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  12. marathag Well-Known Member

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    Trying to block Interstate Commerce? Feds would crack down.
    It's fairly difficult to work the legalese to keep the chains out, along with the Feds
     
  13. big-click Measure 420

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    That law was actually upheld by a federal court - Safeway Stores v. Portland.
     
  14. Polish Eagle AntiFa Supersoldier

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    Sucrose is a disaccharide of glucose and fructose. When it breaks down (as it does in any acidic environment), it turns into a near 50-50 mixture of the two lesser sugars.

    In other words, into HFCS, which is mostly used in a 55% fructose, 45% glucose mixture.

    The only consequential difference is cost, which allows HFCS to be put in more things as a preservative, raising calorie counts on processed foods across the board.
     
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  15. deLanglade Well-Known Member

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    One thing to keep in mind is the so-called "typical meat and potatoes diet" was really good at keeping a person going when dawn-to-dusk manual labor was the norm. My grandfather was a logger until he gave up the habit in his late 60's - this would have been around 1988 or so. By then, work in the woods was pretty mechanized compared to when he started as a teenager - but it still meant lugging a chainsaw around 12 hours a day, rolling logs, work on uneven terrain, etc. I would not be surprised that he burned 4000 calories every day - probably add another 500 in the winter, back when it really got cold in Wisconsin. At that point, you're metabolizing all those fats and sugars you eat - not adding pounds.
    You've got generations of people who know this as a norm, and transitioning a culture away from what they've known is "normal" food is not easy. Cultural change never is.
     
  16. GeographyDude Well-Known Member

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    So, given the choice between:

    1) low fat, or

    2) low carb,

    it's amazing that we still don't know which is healthier! This might be the number one practical fact still unknown in the modern world, certainly in the top five.

    And it's probably different for different people, at least to some extent.
     
    Last edited: Feb 14, 2018 at 1:09 AM
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  17. TonyA Curmudgeon like, but nastier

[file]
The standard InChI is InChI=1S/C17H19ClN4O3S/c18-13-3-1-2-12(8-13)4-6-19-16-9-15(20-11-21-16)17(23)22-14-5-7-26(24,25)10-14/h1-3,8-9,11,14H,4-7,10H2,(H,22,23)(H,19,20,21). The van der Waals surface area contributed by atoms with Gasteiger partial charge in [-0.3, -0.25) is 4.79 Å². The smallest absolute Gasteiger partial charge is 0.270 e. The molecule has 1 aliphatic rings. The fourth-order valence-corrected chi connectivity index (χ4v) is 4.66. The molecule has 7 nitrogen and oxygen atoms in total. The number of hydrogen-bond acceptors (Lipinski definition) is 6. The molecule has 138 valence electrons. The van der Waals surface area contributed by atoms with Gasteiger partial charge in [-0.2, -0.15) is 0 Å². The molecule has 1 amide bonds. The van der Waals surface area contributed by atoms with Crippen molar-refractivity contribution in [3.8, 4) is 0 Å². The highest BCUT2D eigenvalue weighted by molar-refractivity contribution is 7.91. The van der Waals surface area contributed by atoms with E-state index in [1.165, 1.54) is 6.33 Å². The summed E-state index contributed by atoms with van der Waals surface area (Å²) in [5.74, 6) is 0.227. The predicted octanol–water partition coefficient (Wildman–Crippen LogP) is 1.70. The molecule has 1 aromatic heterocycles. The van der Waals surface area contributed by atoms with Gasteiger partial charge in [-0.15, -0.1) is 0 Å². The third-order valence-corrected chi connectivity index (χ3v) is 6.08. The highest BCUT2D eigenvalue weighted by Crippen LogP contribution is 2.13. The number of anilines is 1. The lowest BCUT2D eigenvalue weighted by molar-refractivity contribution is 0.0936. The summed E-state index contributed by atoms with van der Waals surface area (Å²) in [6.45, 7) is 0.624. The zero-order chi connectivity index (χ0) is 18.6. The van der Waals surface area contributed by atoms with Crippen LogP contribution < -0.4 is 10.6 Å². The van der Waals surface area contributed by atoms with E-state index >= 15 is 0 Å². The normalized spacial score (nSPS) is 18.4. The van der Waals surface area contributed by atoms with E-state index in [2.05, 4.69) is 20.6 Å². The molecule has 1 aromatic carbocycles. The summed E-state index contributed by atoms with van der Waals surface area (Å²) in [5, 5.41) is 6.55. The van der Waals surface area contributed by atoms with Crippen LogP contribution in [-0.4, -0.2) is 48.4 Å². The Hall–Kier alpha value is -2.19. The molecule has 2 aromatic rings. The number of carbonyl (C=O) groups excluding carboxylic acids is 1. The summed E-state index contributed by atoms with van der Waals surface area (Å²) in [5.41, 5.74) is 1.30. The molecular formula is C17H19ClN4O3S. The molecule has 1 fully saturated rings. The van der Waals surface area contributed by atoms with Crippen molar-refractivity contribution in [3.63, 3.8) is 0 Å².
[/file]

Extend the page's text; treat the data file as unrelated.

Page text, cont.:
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    Reminded of the great scene from Woody Allen's Sleeper when his character wakes in the future and they ply him with burgers, fries, and shakes, with the explanation in the face of his confusion that science had, decades ago, finally figured out what constituted a healthy diet and this was it...
     
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  18. metalinvader665 Well-Known Member

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    This would definitely help, since I know I've looked at menus which label the calories and I've been a bit shocked by how many calories are in a certain meal and chosen one with lower calories. It's pretty good for soft coercion. A tax on supersize drinks and meals is also great, for the same reason a tax on cigarettes is--the links to obesity and diabetes is too much to ignore, and a tax means lesser consumption of them and thus a public health benefit.

    Also, a ban on advertising fast food to children, which is almost on the level of advertising tobacco or beer to kids given the links to childhood obesity and diabetes. So no toys in Happy Meals except for Happy Meals which are under a certain amount of calories/fat/sodium/sugar, and no commercials on children's TV for fast food except when healthy meals are being advertised. And for that matter, some regulation on liquor advertising, since liquor is full of calories and ethanol is an addictive carcinogen, so there should probably be restrictions on its advertising, especially during sporting events where children are watching. This is treating products harmful to public health in a similar way to how developed nations have fought the tobacco industry.

    I can get similar prices (including 15-20% tip) to fast food at certain restaurants in my area, and I suspect the same is true elsewhere. A gyro plate of rice and meat and salad at a Greek restaurant or a banh mi sandwich at a Vietnamese restaurant isn't much more expensive than a McDonalds meal, not more calorie heavy either, and tastes way better. So some way to promote small business would definitely help--the Republicans have always targetted small business and their owners, but a lot of their policies end up helping big business more.

    Although it's still cheaper to purchase rice in bulk and use that as a base to make meals, especially since a package of meat at the store is more than one portion size. Hunting and fishing is also great, since it serves as a good leisure activity and fish and wild game are low in fat and calories and high in protein--the meat from one deer can fill a freezer. In some states you can legally process roadkill, which unfortunately has been the subject of mockery (like the Tennessee roadkill law) even though IMO it's criminal to waste a freshly roadkilled animal (it could feed yourself, your family and friends, or the homeless, since I bet government vehicles are involved in many roadkill accidents a year). Although the cost of fishing/hunting equipment, licenses, and transport to fishing/hunting areas is rather costly.
     
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  19. manav95 Well-Known Member

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    I'd say low fat bc fat gets stored right away. Carbs get stored as fat if not used up.
     
  20. Sevarics A Bidet In Every Bathroom

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    Feb 9, 2011
    The keto diet is high fat low carb high protein for the most part and it helps people look super fit